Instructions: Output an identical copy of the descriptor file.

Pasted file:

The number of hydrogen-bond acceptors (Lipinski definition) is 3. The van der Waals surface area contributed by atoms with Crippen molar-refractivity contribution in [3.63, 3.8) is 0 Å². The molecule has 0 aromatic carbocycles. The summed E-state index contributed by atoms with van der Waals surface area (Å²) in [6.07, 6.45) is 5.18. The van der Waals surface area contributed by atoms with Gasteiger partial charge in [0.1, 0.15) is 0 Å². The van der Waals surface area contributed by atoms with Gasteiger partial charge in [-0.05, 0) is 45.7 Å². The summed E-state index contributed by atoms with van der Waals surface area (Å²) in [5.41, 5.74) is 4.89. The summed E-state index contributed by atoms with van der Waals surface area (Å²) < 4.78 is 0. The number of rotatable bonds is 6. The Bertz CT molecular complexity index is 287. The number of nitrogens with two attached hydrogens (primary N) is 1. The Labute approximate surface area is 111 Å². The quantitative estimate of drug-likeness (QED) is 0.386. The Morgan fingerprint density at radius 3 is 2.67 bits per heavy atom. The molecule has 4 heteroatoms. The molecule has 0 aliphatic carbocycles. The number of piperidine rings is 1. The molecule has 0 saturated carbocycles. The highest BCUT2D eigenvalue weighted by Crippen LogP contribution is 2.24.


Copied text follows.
The number of hydrogen-bond acceptors (Lipinski definition) is 3. The van der Waals surface area contributed by atoms with Crippen molar-refractivity contribution in [3.63, 3.8) is 0 Å². The molecule has 0 aromatic carbocycles. The summed E-state index contributed by atoms with van der Waals surface area (Å²) in [6.07, 6.45) is 5.18. The van der Waals surface area contributed by atoms with Gasteiger partial charge in [0.1, 0.15) is 0 Å². The van der Waals surface area contributed by atoms with Gasteiger partial charge in [-0.05, 0) is 45.7 Å². The summed E-state index contributed by atoms with van der Waals surface area (Å²) in [5.41, 5.74) is 4.89. The summed E-state index contributed by atoms with van der Waals surface area (Å²) < 4.78 is 0. The number of rotatable bonds is 6. The Bertz CT molecular complexity index is 287. The number of nitrogens with two attached hydrogens (primary N) is 1. The Labute approximate surface area is 111 Å². The quantitative estimate of drug-likeness (QED) is 0.386. The Morgan fingerprint density at radius 3 is 2.67 bits per heavy atom. The molecule has 4 heteroatoms. The molecule has 0 aliphatic carbocycles. The number of piperidine rings is 1. The molecule has 0 saturated carbocycles. The highest BCUT2D eigenvalue weighted by Crippen LogP contribution is 2.24.